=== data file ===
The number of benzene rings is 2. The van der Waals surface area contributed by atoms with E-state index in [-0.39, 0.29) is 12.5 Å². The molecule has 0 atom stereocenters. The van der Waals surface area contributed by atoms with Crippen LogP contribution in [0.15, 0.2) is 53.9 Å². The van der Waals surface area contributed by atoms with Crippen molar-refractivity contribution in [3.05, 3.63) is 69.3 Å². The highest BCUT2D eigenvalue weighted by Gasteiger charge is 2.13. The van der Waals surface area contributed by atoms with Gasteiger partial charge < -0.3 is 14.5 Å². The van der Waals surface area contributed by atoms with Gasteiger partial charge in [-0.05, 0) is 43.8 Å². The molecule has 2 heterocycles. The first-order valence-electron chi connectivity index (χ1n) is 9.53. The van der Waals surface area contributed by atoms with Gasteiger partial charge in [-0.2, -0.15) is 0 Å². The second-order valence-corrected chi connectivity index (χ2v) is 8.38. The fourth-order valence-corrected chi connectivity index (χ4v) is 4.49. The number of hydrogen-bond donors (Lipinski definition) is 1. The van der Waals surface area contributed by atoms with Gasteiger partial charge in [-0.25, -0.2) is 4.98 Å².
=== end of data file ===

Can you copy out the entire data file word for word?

The number of benzene rings is 2. The van der Waals surface area contributed by atoms with E-state index in [-0.39, 0.29) is 12.5 Å². The molecule has 0 atom stereocenters. The van der Waals surface area contributed by atoms with Crippen LogP contribution in [0.15, 0.2) is 53.9 Å². The van der Waals surface area contributed by atoms with Crippen molar-refractivity contribution in [3.05, 3.63) is 69.3 Å². The highest BCUT2D eigenvalue weighted by Gasteiger charge is 2.13. The van der Waals surface area contributed by atoms with Gasteiger partial charge < -0.3 is 14.5 Å². The van der Waals surface area contributed by atoms with Gasteiger partial charge in [-0.05, 0) is 43.8 Å². The molecule has 2 heterocycles. The first-order valence-electron chi connectivity index (χ1n) is 9.53. The van der Waals surface area contributed by atoms with Gasteiger partial charge in [-0.2, -0.15) is 0 Å². The second-order valence-corrected chi connectivity index (χ2v) is 8.38. The fourth-order valence-corrected chi connectivity index (χ4v) is 4.49. The number of hydrogen-bond donors (Lipinski definition) is 1. The van der Waals surface area contributed by atoms with Gasteiger partial charge in [-0.25, -0.2) is 4.98 Å².